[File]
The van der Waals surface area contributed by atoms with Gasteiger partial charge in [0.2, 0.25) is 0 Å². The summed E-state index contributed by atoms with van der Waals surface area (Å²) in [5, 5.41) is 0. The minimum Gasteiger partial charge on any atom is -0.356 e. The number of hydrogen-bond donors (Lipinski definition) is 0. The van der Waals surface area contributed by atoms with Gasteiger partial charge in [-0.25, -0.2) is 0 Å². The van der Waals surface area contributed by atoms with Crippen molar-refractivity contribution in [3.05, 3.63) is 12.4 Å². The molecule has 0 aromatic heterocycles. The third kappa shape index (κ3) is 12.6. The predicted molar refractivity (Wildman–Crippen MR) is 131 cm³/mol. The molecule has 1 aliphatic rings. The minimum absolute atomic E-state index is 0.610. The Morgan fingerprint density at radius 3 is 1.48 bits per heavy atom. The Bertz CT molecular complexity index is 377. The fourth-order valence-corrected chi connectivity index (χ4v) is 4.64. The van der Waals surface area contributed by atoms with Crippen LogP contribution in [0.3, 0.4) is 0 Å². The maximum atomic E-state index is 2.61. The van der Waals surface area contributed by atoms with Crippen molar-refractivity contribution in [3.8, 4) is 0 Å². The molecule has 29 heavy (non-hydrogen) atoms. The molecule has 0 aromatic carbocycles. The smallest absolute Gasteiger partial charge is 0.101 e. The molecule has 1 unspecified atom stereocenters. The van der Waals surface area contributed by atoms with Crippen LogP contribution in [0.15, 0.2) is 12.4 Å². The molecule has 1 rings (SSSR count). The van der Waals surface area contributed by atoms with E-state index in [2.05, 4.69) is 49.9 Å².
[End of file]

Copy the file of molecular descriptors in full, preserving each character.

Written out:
The van der Waals surface area contributed by atoms with Gasteiger partial charge in [0.2, 0.25) is 0 Å². The summed E-state index contributed by atoms with van der Waals surface area (Å²) in [5, 5.41) is 0. The minimum Gasteiger partial charge on any atom is -0.356 e. The number of hydrogen-bond donors (Lipinski definition) is 0. The van der Waals surface area contributed by atoms with Gasteiger partial charge in [-0.25, -0.2) is 0 Å². The van der Waals surface area contributed by atoms with Crippen molar-refractivity contribution in [3.05, 3.63) is 12.4 Å². The molecule has 0 aromatic heterocycles. The third kappa shape index (κ3) is 12.6. The predicted molar refractivity (Wildman–Crippen MR) is 131 cm³/mol. The molecule has 1 aliphatic rings. The minimum absolute atomic E-state index is 0.610. The Morgan fingerprint density at radius 3 is 1.48 bits per heavy atom. The Bertz CT molecular complexity index is 377. The fourth-order valence-corrected chi connectivity index (χ4v) is 4.64. The van der Waals surface area contributed by atoms with Crippen LogP contribution in [0.3, 0.4) is 0 Å². The maximum atomic E-state index is 2.61. The van der Waals surface area contributed by atoms with Crippen molar-refractivity contribution in [3.8, 4) is 0 Å². The molecule has 29 heavy (non-hydrogen) atoms. The molecule has 0 aromatic carbocycles. The smallest absolute Gasteiger partial charge is 0.101 e. The molecule has 1 unspecified atom stereocenters. The van der Waals surface area contributed by atoms with Crippen LogP contribution in [0.15, 0.2) is 12.4 Å². The molecule has 1 rings (SSSR count). The van der Waals surface area contributed by atoms with E-state index in [2.05, 4.69) is 49.9 Å².